Publications by authors named "Katie Dick"

3 Publications

  • Page 1 of 1

A comparison of four dietary assessment methods in materially deprived households in England.

Public Health Nutr 2008 May 3;11(5):444-56. Epub 2007 Aug 3.

Nutritional Sciences Research Division, King's College London, 150 Stamford Street, London, UK.

Objectives: Low-income households in the UK concentrate factors associated with poor record-keeping such as lower literacy, numeracy and English language skills. The present study aimed to (1) compare the validity and acceptability of three dietary survey methods against appropriate reference measures and (2) identify a method which was both valid and acceptable in low-income households.

Design: Cross-sectional design comparing three 4-day dietary survey methods (multiple-pass 24-hour recall, food checklist and semi-weighed method) against a 4-day weighed inventory and other reference measures within subjects.

Setting: London, UK, 2001.

Subjects: Low-income households were selected using a doorstep screening questionnaire in 18 of the 60 most deprived neighbourhoods in London. Results are based on 384 respondents (159 males, 225 females) aged 2-90 years in 240 households. Respondents were mainly White (48%), Black or Black British (31%) or Asian or Asian British (9%).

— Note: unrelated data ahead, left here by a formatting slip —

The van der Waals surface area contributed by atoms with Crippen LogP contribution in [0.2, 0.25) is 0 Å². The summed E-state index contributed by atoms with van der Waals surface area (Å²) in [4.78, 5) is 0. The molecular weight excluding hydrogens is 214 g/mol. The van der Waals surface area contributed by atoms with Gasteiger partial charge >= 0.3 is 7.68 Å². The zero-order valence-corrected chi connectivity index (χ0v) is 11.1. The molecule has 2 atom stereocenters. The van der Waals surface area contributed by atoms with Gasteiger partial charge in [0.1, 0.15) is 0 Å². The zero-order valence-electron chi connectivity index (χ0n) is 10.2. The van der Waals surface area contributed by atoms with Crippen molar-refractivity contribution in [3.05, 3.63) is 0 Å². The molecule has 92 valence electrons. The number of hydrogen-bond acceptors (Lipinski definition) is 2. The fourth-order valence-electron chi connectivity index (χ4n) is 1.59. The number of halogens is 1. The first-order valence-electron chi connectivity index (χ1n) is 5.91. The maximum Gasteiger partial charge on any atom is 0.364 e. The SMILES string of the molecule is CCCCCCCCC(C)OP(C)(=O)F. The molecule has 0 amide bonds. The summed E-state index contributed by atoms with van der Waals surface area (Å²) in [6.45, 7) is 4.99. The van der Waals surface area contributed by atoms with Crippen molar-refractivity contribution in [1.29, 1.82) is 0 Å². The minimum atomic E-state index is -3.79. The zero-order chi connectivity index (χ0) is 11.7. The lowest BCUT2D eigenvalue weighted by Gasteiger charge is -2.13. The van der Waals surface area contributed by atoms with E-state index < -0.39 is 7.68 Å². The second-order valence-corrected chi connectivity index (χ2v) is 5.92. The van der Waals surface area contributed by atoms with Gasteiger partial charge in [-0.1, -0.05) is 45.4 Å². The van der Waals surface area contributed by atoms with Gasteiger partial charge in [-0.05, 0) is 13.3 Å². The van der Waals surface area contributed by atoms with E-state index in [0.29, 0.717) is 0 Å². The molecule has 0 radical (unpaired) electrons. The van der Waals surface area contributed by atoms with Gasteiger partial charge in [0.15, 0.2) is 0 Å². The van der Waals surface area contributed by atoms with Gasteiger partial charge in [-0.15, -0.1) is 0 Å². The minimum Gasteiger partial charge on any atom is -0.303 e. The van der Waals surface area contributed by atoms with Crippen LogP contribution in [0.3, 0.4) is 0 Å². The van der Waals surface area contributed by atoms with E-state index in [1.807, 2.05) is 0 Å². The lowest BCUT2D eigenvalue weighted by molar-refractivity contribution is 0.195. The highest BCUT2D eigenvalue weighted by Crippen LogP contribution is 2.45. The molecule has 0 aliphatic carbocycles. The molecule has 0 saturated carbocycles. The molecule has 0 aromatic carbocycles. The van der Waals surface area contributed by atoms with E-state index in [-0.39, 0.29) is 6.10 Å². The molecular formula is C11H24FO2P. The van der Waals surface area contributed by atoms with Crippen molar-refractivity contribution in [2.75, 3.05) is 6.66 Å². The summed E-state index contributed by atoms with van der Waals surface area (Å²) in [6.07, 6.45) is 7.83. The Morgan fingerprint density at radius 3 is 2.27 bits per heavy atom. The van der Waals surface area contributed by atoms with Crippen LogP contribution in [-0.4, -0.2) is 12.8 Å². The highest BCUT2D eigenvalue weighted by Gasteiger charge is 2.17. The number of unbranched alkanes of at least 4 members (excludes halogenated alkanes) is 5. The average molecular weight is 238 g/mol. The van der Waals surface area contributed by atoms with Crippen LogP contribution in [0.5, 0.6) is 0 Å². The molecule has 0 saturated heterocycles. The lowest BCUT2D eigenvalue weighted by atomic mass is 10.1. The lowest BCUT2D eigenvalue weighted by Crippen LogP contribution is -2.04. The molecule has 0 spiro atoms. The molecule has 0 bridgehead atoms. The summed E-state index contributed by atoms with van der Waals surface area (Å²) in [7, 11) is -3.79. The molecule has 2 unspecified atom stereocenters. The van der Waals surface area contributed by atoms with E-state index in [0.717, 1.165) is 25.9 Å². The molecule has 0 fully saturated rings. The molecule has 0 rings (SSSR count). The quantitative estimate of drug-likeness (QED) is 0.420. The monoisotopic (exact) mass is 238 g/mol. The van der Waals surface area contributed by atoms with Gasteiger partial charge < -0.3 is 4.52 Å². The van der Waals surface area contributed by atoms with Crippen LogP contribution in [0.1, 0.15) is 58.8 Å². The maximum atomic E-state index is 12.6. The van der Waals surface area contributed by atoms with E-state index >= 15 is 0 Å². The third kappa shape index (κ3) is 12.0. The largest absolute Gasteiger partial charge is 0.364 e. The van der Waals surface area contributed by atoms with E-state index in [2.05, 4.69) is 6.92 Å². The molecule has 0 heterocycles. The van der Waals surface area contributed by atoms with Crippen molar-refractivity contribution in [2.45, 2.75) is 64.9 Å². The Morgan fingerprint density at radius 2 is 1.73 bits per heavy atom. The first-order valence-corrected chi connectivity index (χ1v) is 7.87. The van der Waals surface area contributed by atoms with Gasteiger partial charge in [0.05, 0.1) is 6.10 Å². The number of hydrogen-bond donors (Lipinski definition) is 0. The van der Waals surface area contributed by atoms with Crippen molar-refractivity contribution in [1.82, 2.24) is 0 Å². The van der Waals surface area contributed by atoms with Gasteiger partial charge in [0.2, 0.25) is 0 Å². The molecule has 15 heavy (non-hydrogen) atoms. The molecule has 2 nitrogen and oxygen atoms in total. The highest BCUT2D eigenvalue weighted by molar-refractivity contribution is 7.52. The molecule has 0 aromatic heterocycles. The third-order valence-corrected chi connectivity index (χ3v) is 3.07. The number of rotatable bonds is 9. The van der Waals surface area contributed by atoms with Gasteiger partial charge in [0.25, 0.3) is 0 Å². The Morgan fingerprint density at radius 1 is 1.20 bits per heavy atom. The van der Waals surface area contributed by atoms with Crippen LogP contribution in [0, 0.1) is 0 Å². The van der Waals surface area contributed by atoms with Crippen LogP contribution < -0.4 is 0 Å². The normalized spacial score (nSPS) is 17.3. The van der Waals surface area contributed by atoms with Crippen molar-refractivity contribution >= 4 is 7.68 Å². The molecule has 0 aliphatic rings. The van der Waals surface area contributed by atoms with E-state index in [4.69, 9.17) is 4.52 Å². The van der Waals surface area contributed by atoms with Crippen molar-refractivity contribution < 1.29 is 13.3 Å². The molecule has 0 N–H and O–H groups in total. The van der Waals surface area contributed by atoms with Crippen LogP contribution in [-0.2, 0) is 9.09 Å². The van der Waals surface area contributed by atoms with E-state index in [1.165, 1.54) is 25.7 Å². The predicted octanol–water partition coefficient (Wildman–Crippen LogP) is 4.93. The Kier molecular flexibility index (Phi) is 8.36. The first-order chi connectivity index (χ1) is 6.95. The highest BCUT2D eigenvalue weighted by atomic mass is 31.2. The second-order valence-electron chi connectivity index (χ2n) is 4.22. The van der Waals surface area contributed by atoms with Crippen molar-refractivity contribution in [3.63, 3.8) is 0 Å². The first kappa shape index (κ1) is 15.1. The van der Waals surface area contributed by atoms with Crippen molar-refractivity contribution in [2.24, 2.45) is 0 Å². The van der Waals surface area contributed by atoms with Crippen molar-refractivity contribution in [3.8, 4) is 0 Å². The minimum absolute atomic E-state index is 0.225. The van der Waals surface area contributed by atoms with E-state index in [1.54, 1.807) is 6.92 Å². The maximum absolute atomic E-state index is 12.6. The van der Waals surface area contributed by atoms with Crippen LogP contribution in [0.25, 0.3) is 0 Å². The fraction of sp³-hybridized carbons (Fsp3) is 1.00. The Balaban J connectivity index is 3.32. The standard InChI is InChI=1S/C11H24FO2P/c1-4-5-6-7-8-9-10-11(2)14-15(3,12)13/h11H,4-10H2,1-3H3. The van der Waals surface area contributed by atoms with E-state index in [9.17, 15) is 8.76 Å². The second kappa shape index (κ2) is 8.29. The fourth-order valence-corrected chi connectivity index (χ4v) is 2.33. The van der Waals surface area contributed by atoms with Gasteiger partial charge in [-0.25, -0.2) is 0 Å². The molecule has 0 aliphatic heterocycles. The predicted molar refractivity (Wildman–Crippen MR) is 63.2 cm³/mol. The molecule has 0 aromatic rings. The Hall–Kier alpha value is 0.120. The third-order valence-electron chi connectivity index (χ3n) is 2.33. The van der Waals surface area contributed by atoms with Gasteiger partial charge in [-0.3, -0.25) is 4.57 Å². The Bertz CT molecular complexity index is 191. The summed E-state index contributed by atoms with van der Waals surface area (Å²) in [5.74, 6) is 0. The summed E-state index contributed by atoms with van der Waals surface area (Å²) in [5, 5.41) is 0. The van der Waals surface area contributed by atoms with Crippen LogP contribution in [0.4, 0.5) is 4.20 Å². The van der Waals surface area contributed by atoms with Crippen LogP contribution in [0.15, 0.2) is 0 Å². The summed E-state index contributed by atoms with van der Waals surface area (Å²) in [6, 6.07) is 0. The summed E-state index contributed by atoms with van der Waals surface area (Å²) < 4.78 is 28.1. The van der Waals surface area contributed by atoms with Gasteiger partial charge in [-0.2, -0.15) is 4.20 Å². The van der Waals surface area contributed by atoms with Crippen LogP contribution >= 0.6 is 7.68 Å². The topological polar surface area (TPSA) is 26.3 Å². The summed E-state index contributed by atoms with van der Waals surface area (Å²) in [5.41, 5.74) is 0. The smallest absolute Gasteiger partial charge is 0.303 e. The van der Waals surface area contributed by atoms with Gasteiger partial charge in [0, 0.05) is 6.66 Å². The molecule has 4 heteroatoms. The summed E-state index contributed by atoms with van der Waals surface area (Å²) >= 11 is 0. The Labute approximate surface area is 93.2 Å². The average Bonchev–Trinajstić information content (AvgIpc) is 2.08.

Results: The dietary survey method preferred by interviewers was the 24-hour recall. Most respondents preferred the food checklist. Compared with the weighed inventory, repeat 24-hour recalls and the food checklist yielded higher estimates of energy and nutrient intakes. The semi-weighed method was least liked and yielded the lowest estimates of intake.

Conclusions: Based partly on evidence presented here and partly on evidence to be presented in later publications, four multiple-pass 24-hour recalls were recommended as the most appropriate method for a national study of diet and nutrition in low-income households in the UK.
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May 2008

Genomic imprinting and the expression of affect in Angelman syndrome: what's in the smile?

J Child Psychol Psychiatry 2007 Jun;48(6):571-9

School of Psychology, University of Birmingham, UK.

Background: Kinship theory (or the genomic conflict hypothesis) proposes that the phenotypic effects of genomic imprinting arise from conflict between paternally and maternally inherited alleles. A prediction arising for social behaviour from this theory is that imbalance in this conflict resulting from a deletion of a maternally imprinted gene, as in Angelman syndrome (AS), will result in a behavioural phenotype that should evidence behaviours that increase access to maternally provided social resources (adult contact).

Method: Observation of the social behaviour of children with AS (n = 13), caused by a deletion at 15q11-q13, and a matched comparison group (n = 10) was undertaken for four hours in a socially competitive setting and the effect of adult attention on child behaviours and the effect of child smiling on adult behaviours evaluated using group comparisons and observational lag sequential analyses.